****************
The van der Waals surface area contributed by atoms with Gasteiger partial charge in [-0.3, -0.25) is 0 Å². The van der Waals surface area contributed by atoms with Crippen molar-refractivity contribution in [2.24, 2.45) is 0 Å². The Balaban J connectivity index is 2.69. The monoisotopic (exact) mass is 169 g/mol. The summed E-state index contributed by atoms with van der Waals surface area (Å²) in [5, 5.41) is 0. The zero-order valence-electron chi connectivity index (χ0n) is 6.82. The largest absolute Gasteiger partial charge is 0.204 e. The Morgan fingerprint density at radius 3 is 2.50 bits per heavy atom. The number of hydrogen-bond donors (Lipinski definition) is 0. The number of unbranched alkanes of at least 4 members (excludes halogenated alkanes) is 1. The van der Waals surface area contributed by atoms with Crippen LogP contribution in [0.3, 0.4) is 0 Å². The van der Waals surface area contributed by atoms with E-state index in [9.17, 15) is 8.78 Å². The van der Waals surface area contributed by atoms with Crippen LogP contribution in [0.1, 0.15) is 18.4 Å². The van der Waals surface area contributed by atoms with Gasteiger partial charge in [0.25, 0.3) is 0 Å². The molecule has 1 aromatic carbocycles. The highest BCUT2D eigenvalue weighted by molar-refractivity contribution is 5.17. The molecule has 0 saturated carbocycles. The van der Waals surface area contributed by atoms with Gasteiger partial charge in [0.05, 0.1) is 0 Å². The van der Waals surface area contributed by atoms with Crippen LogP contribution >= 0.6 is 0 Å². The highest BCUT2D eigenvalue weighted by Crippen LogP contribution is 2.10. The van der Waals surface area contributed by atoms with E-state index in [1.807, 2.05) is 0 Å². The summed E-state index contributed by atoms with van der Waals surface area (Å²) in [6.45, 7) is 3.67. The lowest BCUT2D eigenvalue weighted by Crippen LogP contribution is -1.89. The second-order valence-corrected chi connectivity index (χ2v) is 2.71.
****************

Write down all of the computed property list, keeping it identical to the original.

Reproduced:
The van der Waals surface area contributed by atoms with Gasteiger partial charge in [-0.3, -0.25) is 0 Å². The van der Waals surface area contributed by atoms with Crippen molar-refractivity contribution in [2.24, 2.45) is 0 Å². The Balaban J connectivity index is 2.69. The monoisotopic (exact) mass is 169 g/mol. The summed E-state index contributed by atoms with van der Waals surface area (Å²) in [5, 5.41) is 0. The zero-order valence-electron chi connectivity index (χ0n) is 6.82. The largest absolute Gasteiger partial charge is 0.204 e. The Morgan fingerprint density at radius 3 is 2.50 bits per heavy atom. The number of hydrogen-bond donors (Lipinski definition) is 0. The number of unbranched alkanes of at least 4 members (excludes halogenated alkanes) is 1. The van der Waals surface area contributed by atoms with Crippen LogP contribution in [0.3, 0.4) is 0 Å². The van der Waals surface area contributed by atoms with E-state index in [9.17, 15) is 8.78 Å². The van der Waals surface area contributed by atoms with Crippen LogP contribution in [0.1, 0.15) is 18.4 Å². The van der Waals surface area contributed by atoms with Gasteiger partial charge in [0.25, 0.3) is 0 Å². The molecule has 1 aromatic carbocycles. The highest BCUT2D eigenvalue weighted by molar-refractivity contribution is 5.17. The molecule has 0 saturated carbocycles. The van der Waals surface area contributed by atoms with Gasteiger partial charge in [0.05, 0.1) is 0 Å². The van der Waals surface area contributed by atoms with Crippen LogP contribution >= 0.6 is 0 Å². The highest BCUT2D eigenvalue weighted by Crippen LogP contribution is 2.10. The van der Waals surface area contributed by atoms with E-state index in [1.807, 2.05) is 0 Å². The summed E-state index contributed by atoms with van der Waals surface area (Å²) in [6.45, 7) is 3.67. The lowest BCUT2D eigenvalue weighted by Crippen LogP contribution is -1.89. The second-order valence-corrected chi connectivity index (χ2v) is 2.71.